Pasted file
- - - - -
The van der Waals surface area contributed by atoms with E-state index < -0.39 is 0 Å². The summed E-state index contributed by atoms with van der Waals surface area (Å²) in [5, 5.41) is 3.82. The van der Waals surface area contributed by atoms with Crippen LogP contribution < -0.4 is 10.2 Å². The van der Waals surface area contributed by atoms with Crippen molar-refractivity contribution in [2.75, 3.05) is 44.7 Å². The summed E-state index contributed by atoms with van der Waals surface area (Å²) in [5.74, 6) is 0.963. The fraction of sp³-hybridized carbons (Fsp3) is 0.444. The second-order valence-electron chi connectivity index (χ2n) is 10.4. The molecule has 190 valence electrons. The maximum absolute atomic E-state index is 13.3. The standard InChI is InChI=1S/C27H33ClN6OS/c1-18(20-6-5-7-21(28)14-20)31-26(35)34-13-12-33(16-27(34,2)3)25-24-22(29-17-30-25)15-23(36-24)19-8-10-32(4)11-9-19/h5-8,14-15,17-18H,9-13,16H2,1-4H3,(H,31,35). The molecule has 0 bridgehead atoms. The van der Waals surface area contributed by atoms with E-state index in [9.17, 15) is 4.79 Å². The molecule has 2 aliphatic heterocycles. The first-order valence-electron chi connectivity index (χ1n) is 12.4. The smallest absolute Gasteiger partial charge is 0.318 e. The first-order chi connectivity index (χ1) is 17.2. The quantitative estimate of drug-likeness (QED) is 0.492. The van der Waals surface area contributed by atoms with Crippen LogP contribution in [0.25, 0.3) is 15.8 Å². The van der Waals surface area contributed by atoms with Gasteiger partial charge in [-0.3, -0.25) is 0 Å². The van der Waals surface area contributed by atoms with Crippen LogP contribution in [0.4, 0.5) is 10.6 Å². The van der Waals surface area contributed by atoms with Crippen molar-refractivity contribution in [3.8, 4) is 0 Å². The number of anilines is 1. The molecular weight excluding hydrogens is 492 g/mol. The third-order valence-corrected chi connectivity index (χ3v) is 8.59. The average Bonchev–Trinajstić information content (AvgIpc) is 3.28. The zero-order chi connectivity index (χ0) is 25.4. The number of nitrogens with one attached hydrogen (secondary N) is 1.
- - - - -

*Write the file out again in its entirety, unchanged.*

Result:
The van der Waals surface area contributed by atoms with E-state index < -0.39 is 0 Å². The summed E-state index contributed by atoms with van der Waals surface area (Å²) in [5, 5.41) is 3.82. The van der Waals surface area contributed by atoms with Crippen LogP contribution < -0.4 is 10.2 Å². The van der Waals surface area contributed by atoms with Crippen molar-refractivity contribution in [2.75, 3.05) is 44.7 Å². The summed E-state index contributed by atoms with van der Waals surface area (Å²) in [5.74, 6) is 0.963. The fraction of sp³-hybridized carbons (Fsp3) is 0.444. The second-order valence-electron chi connectivity index (χ2n) is 10.4. The molecule has 190 valence electrons. The maximum absolute atomic E-state index is 13.3. The standard InChI is InChI=1S/C27H33ClN6OS/c1-18(20-6-5-7-21(28)14-20)31-26(35)34-13-12-33(16-27(34,2)3)25-24-22(29-17-30-25)15-23(36-24)19-8-10-32(4)11-9-19/h5-8,14-15,17-18H,9-13,16H2,1-4H3,(H,31,35). The molecule has 0 bridgehead atoms. The van der Waals surface area contributed by atoms with E-state index in [9.17, 15) is 4.79 Å². The molecule has 2 aliphatic heterocycles. The first-order valence-electron chi connectivity index (χ1n) is 12.4. The smallest absolute Gasteiger partial charge is 0.318 e. The first-order chi connectivity index (χ1) is 17.2. The quantitative estimate of drug-likeness (QED) is 0.492. The van der Waals surface area contributed by atoms with Crippen LogP contribution in [0.25, 0.3) is 15.8 Å². The van der Waals surface area contributed by atoms with Gasteiger partial charge in [-0.3, -0.25) is 0 Å². The van der Waals surface area contributed by atoms with Crippen LogP contribution in [0.4, 0.5) is 10.6 Å². The van der Waals surface area contributed by atoms with Crippen molar-refractivity contribution in [3.8, 4) is 0 Å². The number of anilines is 1. The molecular weight excluding hydrogens is 492 g/mol. The third-order valence-corrected chi connectivity index (χ3v) is 8.59. The average Bonchev–Trinajstić information content (AvgIpc) is 3.28. The zero-order chi connectivity index (χ0) is 25.4. The number of nitrogens with one attached hydrogen (secondary N) is 1.